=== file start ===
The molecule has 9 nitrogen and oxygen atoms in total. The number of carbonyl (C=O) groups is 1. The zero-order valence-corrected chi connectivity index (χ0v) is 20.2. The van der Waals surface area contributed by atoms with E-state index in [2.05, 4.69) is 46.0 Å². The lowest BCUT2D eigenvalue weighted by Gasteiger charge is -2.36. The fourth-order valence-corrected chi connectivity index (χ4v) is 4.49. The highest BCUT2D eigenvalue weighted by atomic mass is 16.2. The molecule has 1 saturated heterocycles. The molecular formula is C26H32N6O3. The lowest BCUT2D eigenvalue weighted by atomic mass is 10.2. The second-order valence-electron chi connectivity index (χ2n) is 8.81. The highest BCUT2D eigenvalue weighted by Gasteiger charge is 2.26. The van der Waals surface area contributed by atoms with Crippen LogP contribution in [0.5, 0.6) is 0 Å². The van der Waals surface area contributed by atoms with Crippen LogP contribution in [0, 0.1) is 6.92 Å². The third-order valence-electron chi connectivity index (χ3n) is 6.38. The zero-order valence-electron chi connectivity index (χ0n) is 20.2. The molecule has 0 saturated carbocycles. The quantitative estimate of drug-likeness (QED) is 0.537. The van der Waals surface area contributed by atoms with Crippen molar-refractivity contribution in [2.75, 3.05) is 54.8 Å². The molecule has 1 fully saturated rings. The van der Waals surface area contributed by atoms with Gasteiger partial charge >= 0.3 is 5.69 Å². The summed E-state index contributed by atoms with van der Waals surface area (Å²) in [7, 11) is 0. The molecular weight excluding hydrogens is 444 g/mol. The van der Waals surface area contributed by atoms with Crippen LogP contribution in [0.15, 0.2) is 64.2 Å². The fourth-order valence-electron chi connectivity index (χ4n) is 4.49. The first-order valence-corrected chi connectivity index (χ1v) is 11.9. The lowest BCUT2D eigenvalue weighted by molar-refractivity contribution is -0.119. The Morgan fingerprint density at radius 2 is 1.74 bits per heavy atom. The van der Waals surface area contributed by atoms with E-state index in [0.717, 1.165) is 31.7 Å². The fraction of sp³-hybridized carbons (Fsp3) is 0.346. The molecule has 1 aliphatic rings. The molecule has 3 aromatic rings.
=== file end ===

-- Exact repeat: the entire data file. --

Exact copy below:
The molecule has 9 nitrogen and oxygen atoms in total. The number of carbonyl (C=O) groups is 1. The zero-order valence-corrected chi connectivity index (χ0v) is 20.2. The van der Waals surface area contributed by atoms with E-state index in [2.05, 4.69) is 46.0 Å². The lowest BCUT2D eigenvalue weighted by Gasteiger charge is -2.36. The fourth-order valence-corrected chi connectivity index (χ4v) is 4.49. The highest BCUT2D eigenvalue weighted by atomic mass is 16.2. The molecule has 1 saturated heterocycles. The molecular formula is C26H32N6O3. The lowest BCUT2D eigenvalue weighted by atomic mass is 10.2. The second-order valence-electron chi connectivity index (χ2n) is 8.81. The highest BCUT2D eigenvalue weighted by Gasteiger charge is 2.26. The van der Waals surface area contributed by atoms with Crippen LogP contribution in [0.5, 0.6) is 0 Å². The van der Waals surface area contributed by atoms with Crippen LogP contribution in [0, 0.1) is 6.92 Å². The third-order valence-electron chi connectivity index (χ3n) is 6.38. The zero-order valence-electron chi connectivity index (χ0n) is 20.2. The molecule has 0 saturated carbocycles. The quantitative estimate of drug-likeness (QED) is 0.537. The van der Waals surface area contributed by atoms with Crippen molar-refractivity contribution in [2.75, 3.05) is 54.8 Å². The molecule has 1 fully saturated rings. The van der Waals surface area contributed by atoms with Gasteiger partial charge >= 0.3 is 5.69 Å². The summed E-state index contributed by atoms with van der Waals surface area (Å²) in [7, 11) is 0. The molecular weight excluding hydrogens is 444 g/mol. The van der Waals surface area contributed by atoms with Crippen LogP contribution in [0.15, 0.2) is 64.2 Å². The fourth-order valence-electron chi connectivity index (χ4n) is 4.49. The first-order valence-corrected chi connectivity index (χ1v) is 11.9. The lowest BCUT2D eigenvalue weighted by molar-refractivity contribution is -0.119. The Morgan fingerprint density at radius 2 is 1.74 bits per heavy atom. The van der Waals surface area contributed by atoms with E-state index in [0.717, 1.165) is 31.7 Å². The fraction of sp³-hybridized carbons (Fsp3) is 0.346. The molecule has 1 aliphatic rings. The molecule has 3 aromatic rings.